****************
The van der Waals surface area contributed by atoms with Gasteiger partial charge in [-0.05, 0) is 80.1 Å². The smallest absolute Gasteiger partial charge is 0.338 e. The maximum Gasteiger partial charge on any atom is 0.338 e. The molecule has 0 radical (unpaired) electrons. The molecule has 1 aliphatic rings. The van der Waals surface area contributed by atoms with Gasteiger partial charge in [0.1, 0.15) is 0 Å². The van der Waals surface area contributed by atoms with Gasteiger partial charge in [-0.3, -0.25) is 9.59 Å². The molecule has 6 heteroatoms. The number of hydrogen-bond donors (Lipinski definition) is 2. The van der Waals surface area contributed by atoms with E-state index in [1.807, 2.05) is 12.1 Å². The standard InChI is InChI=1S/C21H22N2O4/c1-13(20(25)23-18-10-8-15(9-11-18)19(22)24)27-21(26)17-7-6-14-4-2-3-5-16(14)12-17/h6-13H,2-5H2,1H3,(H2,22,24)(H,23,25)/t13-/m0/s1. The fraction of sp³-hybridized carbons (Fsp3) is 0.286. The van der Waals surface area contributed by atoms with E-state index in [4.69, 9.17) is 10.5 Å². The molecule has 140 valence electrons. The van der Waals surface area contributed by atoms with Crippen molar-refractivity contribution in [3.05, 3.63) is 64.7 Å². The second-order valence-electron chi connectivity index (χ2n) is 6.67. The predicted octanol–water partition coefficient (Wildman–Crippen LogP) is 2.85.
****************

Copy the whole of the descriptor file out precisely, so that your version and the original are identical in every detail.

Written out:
The van der Waals surface area contributed by atoms with Gasteiger partial charge in [-0.05, 0) is 80.1 Å². The smallest absolute Gasteiger partial charge is 0.338 e. The maximum Gasteiger partial charge on any atom is 0.338 e. The molecule has 0 radical (unpaired) electrons. The molecule has 1 aliphatic rings. The van der Waals surface area contributed by atoms with Gasteiger partial charge in [0.1, 0.15) is 0 Å². The van der Waals surface area contributed by atoms with Gasteiger partial charge in [-0.3, -0.25) is 9.59 Å². The molecule has 6 heteroatoms. The number of hydrogen-bond donors (Lipinski definition) is 2. The van der Waals surface area contributed by atoms with E-state index in [1.807, 2.05) is 12.1 Å². The standard InChI is InChI=1S/C21H22N2O4/c1-13(20(25)23-18-10-8-15(9-11-18)19(22)24)27-21(26)17-7-6-14-4-2-3-5-16(14)12-17/h6-13H,2-5H2,1H3,(H2,22,24)(H,23,25)/t13-/m0/s1. The fraction of sp³-hybridized carbons (Fsp3) is 0.286. The van der Waals surface area contributed by atoms with E-state index in [4.69, 9.17) is 10.5 Å². The molecule has 140 valence electrons. The van der Waals surface area contributed by atoms with Crippen molar-refractivity contribution in [3.05, 3.63) is 64.7 Å². The second-order valence-electron chi connectivity index (χ2n) is 6.67. The predicted octanol–water partition coefficient (Wildman–Crippen LogP) is 2.85.